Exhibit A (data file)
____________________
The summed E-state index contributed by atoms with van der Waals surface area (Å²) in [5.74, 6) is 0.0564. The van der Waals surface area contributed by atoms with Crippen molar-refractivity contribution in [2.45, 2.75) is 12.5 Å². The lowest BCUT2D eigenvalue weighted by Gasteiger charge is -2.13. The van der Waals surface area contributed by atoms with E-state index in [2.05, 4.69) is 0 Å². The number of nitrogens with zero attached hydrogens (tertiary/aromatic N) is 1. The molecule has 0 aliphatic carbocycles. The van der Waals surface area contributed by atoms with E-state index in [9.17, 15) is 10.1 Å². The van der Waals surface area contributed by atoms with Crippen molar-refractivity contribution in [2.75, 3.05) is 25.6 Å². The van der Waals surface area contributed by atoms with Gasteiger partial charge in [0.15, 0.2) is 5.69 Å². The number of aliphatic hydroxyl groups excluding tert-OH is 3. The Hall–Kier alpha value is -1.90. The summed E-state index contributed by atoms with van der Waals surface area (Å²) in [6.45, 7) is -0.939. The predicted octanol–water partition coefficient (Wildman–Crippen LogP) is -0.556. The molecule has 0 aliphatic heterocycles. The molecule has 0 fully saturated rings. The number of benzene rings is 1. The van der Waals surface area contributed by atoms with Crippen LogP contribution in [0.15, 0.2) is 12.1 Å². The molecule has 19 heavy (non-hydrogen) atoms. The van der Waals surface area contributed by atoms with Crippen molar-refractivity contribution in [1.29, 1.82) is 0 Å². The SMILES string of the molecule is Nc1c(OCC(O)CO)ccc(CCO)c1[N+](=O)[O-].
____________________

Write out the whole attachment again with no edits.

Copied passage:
The summed E-state index contributed by atoms with van der Waals surface area (Å²) in [5.74, 6) is 0.0564. The van der Waals surface area contributed by atoms with Crippen molar-refractivity contribution in [2.45, 2.75) is 12.5 Å². The lowest BCUT2D eigenvalue weighted by Gasteiger charge is -2.13. The van der Waals surface area contributed by atoms with E-state index in [2.05, 4.69) is 0 Å². The number of nitrogens with zero attached hydrogens (tertiary/aromatic N) is 1. The molecule has 0 aliphatic carbocycles. The van der Waals surface area contributed by atoms with E-state index in [9.17, 15) is 10.1 Å². The van der Waals surface area contributed by atoms with Crippen molar-refractivity contribution in [2.75, 3.05) is 25.6 Å². The van der Waals surface area contributed by atoms with Gasteiger partial charge in [0.15, 0.2) is 5.69 Å². The number of aliphatic hydroxyl groups excluding tert-OH is 3. The Hall–Kier alpha value is -1.90. The summed E-state index contributed by atoms with van der Waals surface area (Å²) in [6.45, 7) is -0.939. The predicted octanol–water partition coefficient (Wildman–Crippen LogP) is -0.556. The molecule has 0 aliphatic heterocycles. The molecule has 0 fully saturated rings. The number of benzene rings is 1. The van der Waals surface area contributed by atoms with Crippen LogP contribution in [0.15, 0.2) is 12.1 Å². The molecule has 19 heavy (non-hydrogen) atoms. The van der Waals surface area contributed by atoms with Crippen molar-refractivity contribution in [1.29, 1.82) is 0 Å². The SMILES string of the molecule is Nc1c(OCC(O)CO)ccc(CCO)c1[N+](=O)[O-].